Desert Mountain has always been on the cutting edge of research and development in the golf course maintenance industry. And, this one occasion was no different. A new product was designed to retard the growth of the taller rye grass so the shorter Bermuda grass could get more sun needed for growth and transition into the hotter summer months. But, the agronomist was cautious, as usual, and asked that we apply the chemical in two applications at ½ rates every other week, so we didn’t burn any turf.
Newly licensed to spray chemicals and low man on the seniority of licensed applicators, I got the job. I was actually excited about the opportunity to participate in this experiment until I learned we had to walk each course with a narrow four-foot spray boom. We were to spray 100% of the grass without fail, which included rough, fairway, green mounds and bunker faces, leaving no gaps or streaks. It’s easy to demand perfection but hard to achieve it.
I met a Mexican named Andres who was to handle the hose so I could follow the edges of our previously sprayed areas without jerking, pulling or tugging. We soon became friends as we walked together for 8 hours each day.
It didn’t take long for us to get bored. Walk behind the sprayer. Pull the hose. Walk behind the sprayer. Pull the hose. To break up the boredom I began singing silly songs like — “Prograss, Prograss, if you will, all the rye grass you can kill.” And “Hup-two-three-four, we don’t want to spray no more.” I had to teach Andres how to say the English words so he could sing along. It wasn’t easy. Although he knew a little English, he learned one word at a time, then a phrase. Soon he could say all the words and we put on a great performance, if only for ourselves.
One day a foreman stopped to watch us and heard our singing. The very next day we weren’t spraying any more. Andres was riding a fairway mower and I was mowing greens. Two days later we were sent back out spraying. It was a strange turn of events, but we quickly figured out the bosses thought we were being affected by the chemical we were spraying. So, with that knowledge we began to create our own breaks by singing when we were tired and wanted a couple of days off from walking and spraying.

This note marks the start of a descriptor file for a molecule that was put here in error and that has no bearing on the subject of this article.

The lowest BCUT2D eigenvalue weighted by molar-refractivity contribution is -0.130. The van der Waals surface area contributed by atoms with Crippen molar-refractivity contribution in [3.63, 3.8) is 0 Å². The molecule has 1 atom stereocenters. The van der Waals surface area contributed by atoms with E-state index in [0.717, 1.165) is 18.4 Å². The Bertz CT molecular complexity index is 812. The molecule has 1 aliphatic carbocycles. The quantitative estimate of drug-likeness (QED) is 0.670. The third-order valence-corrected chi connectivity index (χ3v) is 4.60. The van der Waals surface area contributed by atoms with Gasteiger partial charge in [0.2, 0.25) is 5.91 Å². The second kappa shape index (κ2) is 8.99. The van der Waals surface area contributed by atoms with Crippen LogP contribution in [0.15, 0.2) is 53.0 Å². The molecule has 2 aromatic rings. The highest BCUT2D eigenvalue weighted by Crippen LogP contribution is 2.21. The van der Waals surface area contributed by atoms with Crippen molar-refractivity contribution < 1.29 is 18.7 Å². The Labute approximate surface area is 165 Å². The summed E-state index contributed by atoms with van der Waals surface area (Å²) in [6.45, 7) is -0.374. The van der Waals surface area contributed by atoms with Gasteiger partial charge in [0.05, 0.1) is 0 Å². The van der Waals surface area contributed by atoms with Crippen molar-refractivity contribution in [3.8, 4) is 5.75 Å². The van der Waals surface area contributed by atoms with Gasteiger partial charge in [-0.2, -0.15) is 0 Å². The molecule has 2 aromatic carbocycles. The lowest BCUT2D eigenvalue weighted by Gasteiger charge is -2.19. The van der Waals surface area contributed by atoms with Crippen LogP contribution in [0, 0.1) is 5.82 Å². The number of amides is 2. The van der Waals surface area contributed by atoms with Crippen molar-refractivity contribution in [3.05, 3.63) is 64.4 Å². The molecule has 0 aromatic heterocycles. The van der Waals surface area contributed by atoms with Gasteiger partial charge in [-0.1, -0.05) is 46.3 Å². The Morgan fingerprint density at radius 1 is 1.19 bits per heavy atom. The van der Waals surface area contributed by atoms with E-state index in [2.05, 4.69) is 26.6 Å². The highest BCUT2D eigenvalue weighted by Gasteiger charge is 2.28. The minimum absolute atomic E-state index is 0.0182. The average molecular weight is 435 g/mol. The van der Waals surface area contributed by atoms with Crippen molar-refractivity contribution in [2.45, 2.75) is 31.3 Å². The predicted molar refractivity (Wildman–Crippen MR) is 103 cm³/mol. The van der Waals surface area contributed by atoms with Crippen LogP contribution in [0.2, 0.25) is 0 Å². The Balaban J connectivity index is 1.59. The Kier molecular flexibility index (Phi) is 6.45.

As we were finishing up the Geronimo course we had to spray the bunker faces. This one had a 20 foot slope into a bunker beside the ninth green. Andres and I had just finished spraying when the bunker raking crew arrived. While they laughed and chatted with Andres, I turned to walk back to our sprayer and stepped in the wet grass. My feet flew out from under me and I slid on my butt down the slope into the bunker.
Laughter rang out, with Andres leading the throng. He was calling me a silly gringo among other things when suddenly his feet flew out from under him. He was on his butt heading down the bunker face ending up in the sand beside me. Now both of us were the joke. Andres looked at me and smiled saying, “So sorry, amigo. We still friends?”
When the month was over and we had finished spraying both courses twice, our pedometer registered 118 miles to spray the Cochise course, and another 111 miles to spray the Geronimo course. An unexpected benefit how pleased my wife when she learned I lost 35 pounds in the process.